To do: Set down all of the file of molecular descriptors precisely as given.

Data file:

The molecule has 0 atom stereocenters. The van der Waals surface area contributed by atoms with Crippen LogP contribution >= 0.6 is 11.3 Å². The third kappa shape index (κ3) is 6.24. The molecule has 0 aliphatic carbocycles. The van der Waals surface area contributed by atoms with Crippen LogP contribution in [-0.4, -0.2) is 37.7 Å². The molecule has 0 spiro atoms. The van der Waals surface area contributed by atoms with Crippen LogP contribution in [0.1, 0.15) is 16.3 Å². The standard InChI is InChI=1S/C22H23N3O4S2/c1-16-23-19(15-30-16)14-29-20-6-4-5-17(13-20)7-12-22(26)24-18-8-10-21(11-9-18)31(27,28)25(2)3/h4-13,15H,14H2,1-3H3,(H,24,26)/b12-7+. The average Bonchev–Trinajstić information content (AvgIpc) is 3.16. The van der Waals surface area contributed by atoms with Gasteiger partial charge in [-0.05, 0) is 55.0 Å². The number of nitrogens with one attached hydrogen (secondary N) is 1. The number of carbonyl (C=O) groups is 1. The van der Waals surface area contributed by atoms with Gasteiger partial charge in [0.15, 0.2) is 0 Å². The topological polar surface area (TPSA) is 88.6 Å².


The molecule has 0 atom stereocenters. The van der Waals surface area contributed by atoms with Crippen LogP contribution >= 0.6 is 11.3 Å². The third kappa shape index (κ3) is 6.24. The molecule has 0 aliphatic carbocycles. The van der Waals surface area contributed by atoms with Crippen LogP contribution in [-0.4, -0.2) is 37.7 Å². The molecule has 0 spiro atoms. The van der Waals surface area contributed by atoms with Crippen LogP contribution in [0.1, 0.15) is 16.3 Å². The standard InChI is InChI=1S/C22H23N3O4S2/c1-16-23-19(15-30-16)14-29-20-6-4-5-17(13-20)7-12-22(26)24-18-8-10-21(11-9-18)31(27,28)25(2)3/h4-13,15H,14H2,1-3H3,(H,24,26)/b12-7+. The average Bonchev–Trinajstić information content (AvgIpc) is 3.16. The van der Waals surface area contributed by atoms with Gasteiger partial charge in [-0.05, 0) is 55.0 Å². The number of nitrogens with one attached hydrogen (secondary N) is 1. The number of carbonyl (C=O) groups is 1. The van der Waals surface area contributed by atoms with Gasteiger partial charge in [0.15, 0.2) is 0 Å². The topological polar surface area (TPSA) is 88.6 Å².